Figure 3
figure 3

Diagram of possible causes and solutions for false predictions. Circles represent metabolites and arrows represent metabolic reactions A) false positive predictions B) false negative predictions. Red arrows indicate problems in the network and green arrows indicate possible solutions. Red Xs indicate knockout of the reaction and green Xs are knockouts that would reconcile the issue to achieve the correct prediction. For false negative predictions where the reaction associated with multiple genes, the gene in red indicates that the gene is knocked out or with uncertain metabolic essentiality (metabolically non-essential but essential in another capacity) and the genes in green indicate additional knockouts that can potentially resolve the false prediction.

The first step in reconciling false positive predictions the identification of all duplicated or redundant metabolic reactions localized in a different compartment of the metabolic network. The presence of these redundant metabolic reactions are the result of localization data placing the respective proteins in these compartment and as a result provides an alternate route through another cellular compartment (Figure 3A Case 1). Localization data can also place an enzyme in another compartment but with no other enzymes that would balance the generation or consumption of the metabolites (orphan reaction). Knockout of this reaction would give a false positive if the gene were to be essential and the duplicate metabolic reaction in the functional compartment a true negative prediction. A total of 41 metabolic reactions fall under this category and when resolved were reclassified under the negative predictions. For instance, many of the metabolic reactions have had their respective proteins localized in the nucleus isolated from other metabolic reactions in clusters or as individuals but no complete pathways, such as the first two steps into lower glycolysis, nicotinate metabolism and pentose metabolism. To validate the essentiality of the genes, all instances of the encoding metabolic reactions were deleted simultaneously.

Metabolic reactions with false positive predictions were then checked for their connectivity to the metabolic network. Analysis of the connectivity of these metabolic reactions showed that false predictions were also correlated to dead end metabolic reactions in pathways which are not connected at the downstream end, but connected at the upstream end (dead end reactions) and non-redundant orphan metabolic reactions. The orphan metabolic reactions (Figure 3A Case 2) account for 31 metabolic reactions in SpoMBEL1693, and include metabolic reactions that charge tRNA with amino acids to be used for protein synthesis. However, tRNA compositions have already been incorporated into the biomass formation reaction, making these metabolic reactions redundant and therefore were removed from the analysis, but retained in the metabolic model.

Metabolic reactions in dead end pathways were reconciled by connecting the ends of the pathways to the metabolic network (Figure 3A Case 3). In the extreme instance where linking the metabolic pathway to the metabolic network failed to resolve the false positive prediction, the major downstream metabolite was incorporated into the biomass metabolic reaction representing cellular growth, directly linking the metabolic pathway to cellular growth. The heme biosynthetic pathway is one example of this case. Heme showed no metabolic role or function in the metabolic model, resulting in false positive results in the knockout simulation. However, the genes encoding for the metabolic reactions of the heme biosynthesis pathway were found to be essential for growth according to the single-gene mutant library as evidenced by the lethal phenotype displayed in knockouts of genes in heme biosynthesis. Thus, heme was incorporated into the biomass metabolic reaction with a coefficient calculated with a negligible cellular concentration to prevent any drain of cellular resources by heme biosynthesis. By incorporating heme into the biomass metabolic reaction, the biosynthesis of heme becomes linked to cellular growth. A consequence of linking heme to biomass is the inclusion of iron ions into the YES media. Sterol biosynthesis is one instance where linking the metabolic pathways to the rest of the network was sufficient for resolving false positive predictions. Gaps in the metabolic pathway of sterol biosynthesis were filled (SPBC1709.07 and SPBC16E9.05) and confirmed through GeneDB to resolve the false positive predictions. A total of 37 metabolic reactions with false positive predictions were resolved and re-categorized as true negatives.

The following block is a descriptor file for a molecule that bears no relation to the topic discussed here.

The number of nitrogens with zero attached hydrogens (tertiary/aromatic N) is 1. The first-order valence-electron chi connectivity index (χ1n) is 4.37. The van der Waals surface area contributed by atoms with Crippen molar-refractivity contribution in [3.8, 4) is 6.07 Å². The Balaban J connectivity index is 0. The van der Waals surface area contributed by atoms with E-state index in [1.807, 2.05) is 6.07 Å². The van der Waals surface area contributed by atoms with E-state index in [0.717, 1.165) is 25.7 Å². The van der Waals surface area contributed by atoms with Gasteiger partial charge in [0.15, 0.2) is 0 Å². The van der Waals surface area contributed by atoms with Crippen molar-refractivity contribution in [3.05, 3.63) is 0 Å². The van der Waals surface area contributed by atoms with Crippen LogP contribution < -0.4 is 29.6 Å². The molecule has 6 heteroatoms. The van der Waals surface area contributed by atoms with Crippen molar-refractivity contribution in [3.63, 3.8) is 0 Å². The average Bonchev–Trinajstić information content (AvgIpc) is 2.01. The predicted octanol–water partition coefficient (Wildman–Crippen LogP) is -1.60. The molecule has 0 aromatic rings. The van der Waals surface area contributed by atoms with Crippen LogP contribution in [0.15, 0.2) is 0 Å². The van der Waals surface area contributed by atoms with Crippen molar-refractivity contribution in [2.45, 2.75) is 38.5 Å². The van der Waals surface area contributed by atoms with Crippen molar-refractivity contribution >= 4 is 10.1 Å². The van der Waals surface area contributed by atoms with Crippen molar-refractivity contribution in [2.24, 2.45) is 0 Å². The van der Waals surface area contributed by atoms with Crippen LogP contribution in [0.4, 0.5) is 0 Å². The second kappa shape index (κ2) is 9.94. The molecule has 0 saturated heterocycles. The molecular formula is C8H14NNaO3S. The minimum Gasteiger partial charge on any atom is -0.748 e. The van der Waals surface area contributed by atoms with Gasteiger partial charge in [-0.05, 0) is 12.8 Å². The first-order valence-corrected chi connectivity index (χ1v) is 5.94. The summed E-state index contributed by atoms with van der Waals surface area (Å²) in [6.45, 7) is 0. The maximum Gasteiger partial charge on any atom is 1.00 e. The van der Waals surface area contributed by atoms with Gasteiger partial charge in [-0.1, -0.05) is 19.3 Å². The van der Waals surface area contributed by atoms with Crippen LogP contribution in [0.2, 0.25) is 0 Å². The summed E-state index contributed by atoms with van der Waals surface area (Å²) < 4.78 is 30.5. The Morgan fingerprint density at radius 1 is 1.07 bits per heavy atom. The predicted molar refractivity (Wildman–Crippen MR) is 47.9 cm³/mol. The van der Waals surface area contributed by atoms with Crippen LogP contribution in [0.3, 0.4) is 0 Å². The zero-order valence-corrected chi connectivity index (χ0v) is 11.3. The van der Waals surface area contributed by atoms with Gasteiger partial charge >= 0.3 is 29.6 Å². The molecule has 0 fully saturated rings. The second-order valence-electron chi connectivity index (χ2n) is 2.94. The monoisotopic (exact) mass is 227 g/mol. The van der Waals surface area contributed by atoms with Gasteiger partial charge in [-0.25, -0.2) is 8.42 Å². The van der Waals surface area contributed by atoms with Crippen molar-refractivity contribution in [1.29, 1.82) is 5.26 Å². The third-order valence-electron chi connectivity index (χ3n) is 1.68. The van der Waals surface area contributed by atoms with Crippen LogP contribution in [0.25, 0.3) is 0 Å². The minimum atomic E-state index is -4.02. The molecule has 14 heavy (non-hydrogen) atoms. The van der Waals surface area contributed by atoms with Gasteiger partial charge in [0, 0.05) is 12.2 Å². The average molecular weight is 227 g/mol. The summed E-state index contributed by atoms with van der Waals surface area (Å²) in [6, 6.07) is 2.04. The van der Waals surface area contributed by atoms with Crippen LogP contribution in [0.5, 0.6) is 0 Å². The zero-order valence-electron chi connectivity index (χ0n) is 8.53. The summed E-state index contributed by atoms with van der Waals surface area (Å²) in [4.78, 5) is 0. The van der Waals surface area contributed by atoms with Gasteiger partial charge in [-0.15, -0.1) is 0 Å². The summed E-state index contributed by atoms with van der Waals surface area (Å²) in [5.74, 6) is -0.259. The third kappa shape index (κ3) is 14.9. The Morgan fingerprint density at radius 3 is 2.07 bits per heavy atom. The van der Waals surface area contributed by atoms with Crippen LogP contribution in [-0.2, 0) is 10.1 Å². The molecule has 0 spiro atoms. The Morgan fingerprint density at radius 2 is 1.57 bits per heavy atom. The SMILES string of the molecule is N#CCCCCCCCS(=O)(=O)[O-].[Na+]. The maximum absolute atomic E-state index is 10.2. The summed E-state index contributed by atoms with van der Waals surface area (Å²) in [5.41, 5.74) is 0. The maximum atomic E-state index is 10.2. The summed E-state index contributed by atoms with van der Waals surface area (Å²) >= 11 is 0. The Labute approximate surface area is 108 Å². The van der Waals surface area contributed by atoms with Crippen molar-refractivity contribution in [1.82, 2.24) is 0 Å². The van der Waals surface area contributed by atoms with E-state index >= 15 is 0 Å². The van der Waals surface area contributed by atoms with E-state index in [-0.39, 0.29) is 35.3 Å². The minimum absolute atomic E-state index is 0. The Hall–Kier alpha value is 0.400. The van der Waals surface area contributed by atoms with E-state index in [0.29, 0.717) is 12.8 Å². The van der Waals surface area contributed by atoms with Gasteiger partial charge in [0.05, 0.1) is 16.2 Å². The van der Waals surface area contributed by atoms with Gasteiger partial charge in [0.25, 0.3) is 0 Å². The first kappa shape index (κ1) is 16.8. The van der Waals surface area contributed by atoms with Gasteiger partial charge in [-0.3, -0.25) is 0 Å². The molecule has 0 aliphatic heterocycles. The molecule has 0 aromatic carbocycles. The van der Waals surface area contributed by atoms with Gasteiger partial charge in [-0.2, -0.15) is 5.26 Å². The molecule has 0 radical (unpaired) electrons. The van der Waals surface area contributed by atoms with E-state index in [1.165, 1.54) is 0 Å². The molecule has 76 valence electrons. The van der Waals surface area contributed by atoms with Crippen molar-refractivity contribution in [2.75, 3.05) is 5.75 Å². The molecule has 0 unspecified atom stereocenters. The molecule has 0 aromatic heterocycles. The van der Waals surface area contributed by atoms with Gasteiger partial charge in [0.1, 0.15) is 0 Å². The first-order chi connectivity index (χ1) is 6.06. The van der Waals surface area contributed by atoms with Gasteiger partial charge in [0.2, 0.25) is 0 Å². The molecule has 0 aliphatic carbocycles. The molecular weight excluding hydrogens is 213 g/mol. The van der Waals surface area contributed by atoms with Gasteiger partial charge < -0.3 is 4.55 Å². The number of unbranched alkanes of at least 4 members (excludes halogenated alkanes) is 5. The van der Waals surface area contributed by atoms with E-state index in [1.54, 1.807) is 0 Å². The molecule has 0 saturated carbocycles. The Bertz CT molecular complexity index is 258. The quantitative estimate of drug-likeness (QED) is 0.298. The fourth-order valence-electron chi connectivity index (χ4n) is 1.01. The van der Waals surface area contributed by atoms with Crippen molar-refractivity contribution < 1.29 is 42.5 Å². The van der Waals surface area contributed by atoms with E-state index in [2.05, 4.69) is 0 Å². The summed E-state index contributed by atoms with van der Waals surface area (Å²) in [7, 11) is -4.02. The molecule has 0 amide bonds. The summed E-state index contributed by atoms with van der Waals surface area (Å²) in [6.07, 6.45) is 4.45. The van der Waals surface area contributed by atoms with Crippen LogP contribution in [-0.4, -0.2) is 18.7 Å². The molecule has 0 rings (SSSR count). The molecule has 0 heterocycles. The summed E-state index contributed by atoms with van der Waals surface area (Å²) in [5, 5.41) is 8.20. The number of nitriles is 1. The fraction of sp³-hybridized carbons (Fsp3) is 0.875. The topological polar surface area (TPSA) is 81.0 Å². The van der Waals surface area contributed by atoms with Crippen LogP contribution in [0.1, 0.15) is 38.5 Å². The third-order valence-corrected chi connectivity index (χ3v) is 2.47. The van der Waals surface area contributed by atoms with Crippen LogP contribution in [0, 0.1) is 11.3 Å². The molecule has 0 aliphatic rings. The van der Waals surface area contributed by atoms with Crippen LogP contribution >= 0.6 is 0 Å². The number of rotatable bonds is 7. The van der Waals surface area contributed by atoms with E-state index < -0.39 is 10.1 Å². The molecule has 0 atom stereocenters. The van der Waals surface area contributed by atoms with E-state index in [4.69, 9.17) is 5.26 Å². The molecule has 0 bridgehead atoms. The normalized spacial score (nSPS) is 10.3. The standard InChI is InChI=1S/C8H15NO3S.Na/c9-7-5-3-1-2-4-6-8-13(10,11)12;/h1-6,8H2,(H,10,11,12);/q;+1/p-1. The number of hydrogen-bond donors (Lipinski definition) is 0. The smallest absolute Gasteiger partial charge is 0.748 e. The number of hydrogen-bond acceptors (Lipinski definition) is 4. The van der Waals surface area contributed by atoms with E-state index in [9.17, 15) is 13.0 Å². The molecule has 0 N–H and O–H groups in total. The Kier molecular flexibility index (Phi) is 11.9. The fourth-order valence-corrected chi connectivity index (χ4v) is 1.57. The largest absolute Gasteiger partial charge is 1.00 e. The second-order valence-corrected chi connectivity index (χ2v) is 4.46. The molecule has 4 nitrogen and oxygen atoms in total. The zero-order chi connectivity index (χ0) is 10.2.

The gene associations to metabolic reactions were then examined to reconcile false positive prediction from the knockout simulation. One instance of this case is the association of multiple metabolic reactions to a single gene (Figure 3A Case 4). Enzymes encoded by a gene have been known to participate in multiple functionalities in the metabolic network, and as a result, multiple metabolic reactions in the metabolic model are associated with the same gene. Hence, deletion of just one of the metabolic reactions does not accurately reflect the single gene knockout of the respective gene. To resolve this, all metabolic reactions associated to the target gene were deleted simultaneously. With the metabolic reactions simultaneously deleted, such false positive prediction was resolved and a lethal phenotype was predicted. Sixty-four metabolic reactions were reconciled in this manner (Figure 2B).